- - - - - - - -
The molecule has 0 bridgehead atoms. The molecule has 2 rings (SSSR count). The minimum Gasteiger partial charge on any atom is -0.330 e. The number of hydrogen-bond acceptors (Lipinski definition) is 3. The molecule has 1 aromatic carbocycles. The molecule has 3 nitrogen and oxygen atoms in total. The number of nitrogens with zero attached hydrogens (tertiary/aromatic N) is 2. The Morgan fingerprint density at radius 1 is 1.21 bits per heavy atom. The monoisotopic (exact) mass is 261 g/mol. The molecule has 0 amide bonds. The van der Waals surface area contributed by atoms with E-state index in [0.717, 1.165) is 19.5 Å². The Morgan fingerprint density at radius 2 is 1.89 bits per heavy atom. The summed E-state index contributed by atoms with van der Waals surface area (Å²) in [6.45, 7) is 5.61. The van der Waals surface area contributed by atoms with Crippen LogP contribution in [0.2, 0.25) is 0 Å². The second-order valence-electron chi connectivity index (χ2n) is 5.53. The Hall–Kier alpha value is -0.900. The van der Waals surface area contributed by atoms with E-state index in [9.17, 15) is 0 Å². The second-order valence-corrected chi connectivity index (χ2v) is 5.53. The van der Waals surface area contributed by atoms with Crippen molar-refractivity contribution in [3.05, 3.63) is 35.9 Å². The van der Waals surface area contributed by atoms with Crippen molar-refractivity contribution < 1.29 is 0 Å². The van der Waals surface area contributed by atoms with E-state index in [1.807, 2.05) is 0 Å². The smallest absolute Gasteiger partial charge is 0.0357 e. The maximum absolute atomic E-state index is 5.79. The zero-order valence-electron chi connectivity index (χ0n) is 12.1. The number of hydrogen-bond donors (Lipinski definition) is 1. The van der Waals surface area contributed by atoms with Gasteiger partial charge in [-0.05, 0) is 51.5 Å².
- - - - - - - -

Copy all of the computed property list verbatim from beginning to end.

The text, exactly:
The molecule has 0 bridgehead atoms. The molecule has 2 rings (SSSR count). The minimum Gasteiger partial charge on any atom is -0.330 e. The number of hydrogen-bond acceptors (Lipinski definition) is 3. The molecule has 1 aromatic carbocycles. The molecule has 3 nitrogen and oxygen atoms in total. The number of nitrogens with zero attached hydrogens (tertiary/aromatic N) is 2. The Morgan fingerprint density at radius 1 is 1.21 bits per heavy atom. The monoisotopic (exact) mass is 261 g/mol. The molecule has 0 amide bonds. The van der Waals surface area contributed by atoms with E-state index in [0.717, 1.165) is 19.5 Å². The Morgan fingerprint density at radius 2 is 1.89 bits per heavy atom. The summed E-state index contributed by atoms with van der Waals surface area (Å²) in [6.45, 7) is 5.61. The van der Waals surface area contributed by atoms with Crippen LogP contribution in [0.2, 0.25) is 0 Å². The second-order valence-electron chi connectivity index (χ2n) is 5.53. The Hall–Kier alpha value is -0.900. The van der Waals surface area contributed by atoms with E-state index in [9.17, 15) is 0 Å². The second-order valence-corrected chi connectivity index (χ2v) is 5.53. The van der Waals surface area contributed by atoms with Crippen molar-refractivity contribution in [3.05, 3.63) is 35.9 Å². The van der Waals surface area contributed by atoms with Crippen molar-refractivity contribution < 1.29 is 0 Å². The van der Waals surface area contributed by atoms with E-state index in [1.807, 2.05) is 0 Å². The smallest absolute Gasteiger partial charge is 0.0357 e. The maximum absolute atomic E-state index is 5.79. The zero-order valence-electron chi connectivity index (χ0n) is 12.1. The number of hydrogen-bond donors (Lipinski definition) is 1. The van der Waals surface area contributed by atoms with Gasteiger partial charge in [-0.05, 0) is 51.5 Å².